If you’ve ever owned a smart-phone you’ve probably experienced the pains of bloatware. Bloatware is software that you never use, takes up valuable resources, and to make matters worse, you can’t remove from you’re phone. Some of the most well-known bloatware apps include: Google books, any of the AT&T apps, any of the Sprint apps, and even some of the more manufacturer specific apps like Facebook for HTC Sense. Rooting your phone enables you to remove these apps almost effortlessly, often leaving no trace of them or their wasteful ways. By simply going to the “manage apps” menu, you can choose to uninstall any app currently on your phone. For those particularly pesky apps that leave extra data behind, rooting your phone offers another benefit that is useful in the search and removal of this extra data which we will go over next.
File managers, performance managers, and app managers
Once you root your phone, you’ll be able to view the entire file system, using a file manager like Root Explorer. File managers will unveil previously hidden files and directories. Android is based on Linux, so you will find a very similar file structure to what you are accustomed to seeing at home or in the major’s lab. These apps are great if you want to erase unwanted files left behind, or if you just want to browse the contents of a certain directory. Maybe you downloaded something to your SD card but would like to move it to a different directory on the phone (moving downloaded ringtones for example). File managers like Root Explorer help you to do just that. They will also allow you to look at all of the content providers on your phone.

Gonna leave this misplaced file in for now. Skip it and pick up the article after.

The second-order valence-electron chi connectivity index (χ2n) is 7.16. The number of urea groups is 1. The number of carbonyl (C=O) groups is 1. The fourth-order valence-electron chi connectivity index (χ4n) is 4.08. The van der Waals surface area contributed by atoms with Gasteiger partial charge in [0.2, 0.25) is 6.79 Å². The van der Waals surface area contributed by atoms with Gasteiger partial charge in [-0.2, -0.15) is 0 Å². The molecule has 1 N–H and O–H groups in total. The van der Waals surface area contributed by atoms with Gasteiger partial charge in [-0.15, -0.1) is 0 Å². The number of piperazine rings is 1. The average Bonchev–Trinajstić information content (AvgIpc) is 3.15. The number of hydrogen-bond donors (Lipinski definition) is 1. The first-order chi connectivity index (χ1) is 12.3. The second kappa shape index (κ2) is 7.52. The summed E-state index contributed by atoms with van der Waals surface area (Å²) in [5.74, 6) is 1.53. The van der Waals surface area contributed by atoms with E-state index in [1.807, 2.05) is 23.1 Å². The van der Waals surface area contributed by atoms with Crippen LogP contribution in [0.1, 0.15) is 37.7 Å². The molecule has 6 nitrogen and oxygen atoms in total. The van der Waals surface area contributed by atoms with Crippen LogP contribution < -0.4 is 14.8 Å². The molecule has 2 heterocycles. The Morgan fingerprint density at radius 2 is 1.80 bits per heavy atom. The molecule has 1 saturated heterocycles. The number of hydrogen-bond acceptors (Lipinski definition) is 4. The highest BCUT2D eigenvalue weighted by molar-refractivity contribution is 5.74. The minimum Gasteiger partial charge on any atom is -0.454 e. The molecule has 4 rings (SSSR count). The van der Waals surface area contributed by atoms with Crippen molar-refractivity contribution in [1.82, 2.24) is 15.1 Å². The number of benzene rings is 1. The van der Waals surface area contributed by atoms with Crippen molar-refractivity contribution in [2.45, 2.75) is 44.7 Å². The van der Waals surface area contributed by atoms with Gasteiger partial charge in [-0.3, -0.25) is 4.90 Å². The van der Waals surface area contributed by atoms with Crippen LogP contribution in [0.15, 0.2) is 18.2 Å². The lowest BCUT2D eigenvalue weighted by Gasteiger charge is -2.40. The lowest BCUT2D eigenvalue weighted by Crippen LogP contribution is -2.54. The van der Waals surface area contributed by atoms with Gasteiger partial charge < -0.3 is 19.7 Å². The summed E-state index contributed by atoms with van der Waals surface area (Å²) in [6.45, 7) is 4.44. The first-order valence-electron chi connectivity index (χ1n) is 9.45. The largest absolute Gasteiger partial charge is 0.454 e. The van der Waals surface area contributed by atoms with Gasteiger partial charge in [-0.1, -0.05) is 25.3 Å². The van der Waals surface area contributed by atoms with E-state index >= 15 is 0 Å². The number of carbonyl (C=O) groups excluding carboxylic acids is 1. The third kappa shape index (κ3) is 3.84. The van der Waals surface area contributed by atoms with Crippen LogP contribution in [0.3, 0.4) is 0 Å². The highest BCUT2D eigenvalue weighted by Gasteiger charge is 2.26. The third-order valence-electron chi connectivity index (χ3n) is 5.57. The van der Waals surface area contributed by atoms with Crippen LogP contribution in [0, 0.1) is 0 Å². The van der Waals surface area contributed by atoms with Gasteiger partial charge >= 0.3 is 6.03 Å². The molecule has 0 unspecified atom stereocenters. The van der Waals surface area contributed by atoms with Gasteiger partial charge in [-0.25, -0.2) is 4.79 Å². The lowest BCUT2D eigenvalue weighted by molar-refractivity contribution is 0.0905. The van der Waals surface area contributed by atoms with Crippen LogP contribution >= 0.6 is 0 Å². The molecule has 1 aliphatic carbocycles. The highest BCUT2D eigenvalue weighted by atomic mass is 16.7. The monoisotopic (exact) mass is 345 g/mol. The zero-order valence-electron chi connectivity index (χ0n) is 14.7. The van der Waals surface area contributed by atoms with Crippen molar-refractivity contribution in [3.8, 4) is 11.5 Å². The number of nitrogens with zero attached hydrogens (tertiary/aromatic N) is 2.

Performance managers can be great for those trying to maximize their phone’s performance. A good example would be a task killer or Set CPU. If you plan on overclocking your phone’s CPU, you should know the tradeoffs in doing so.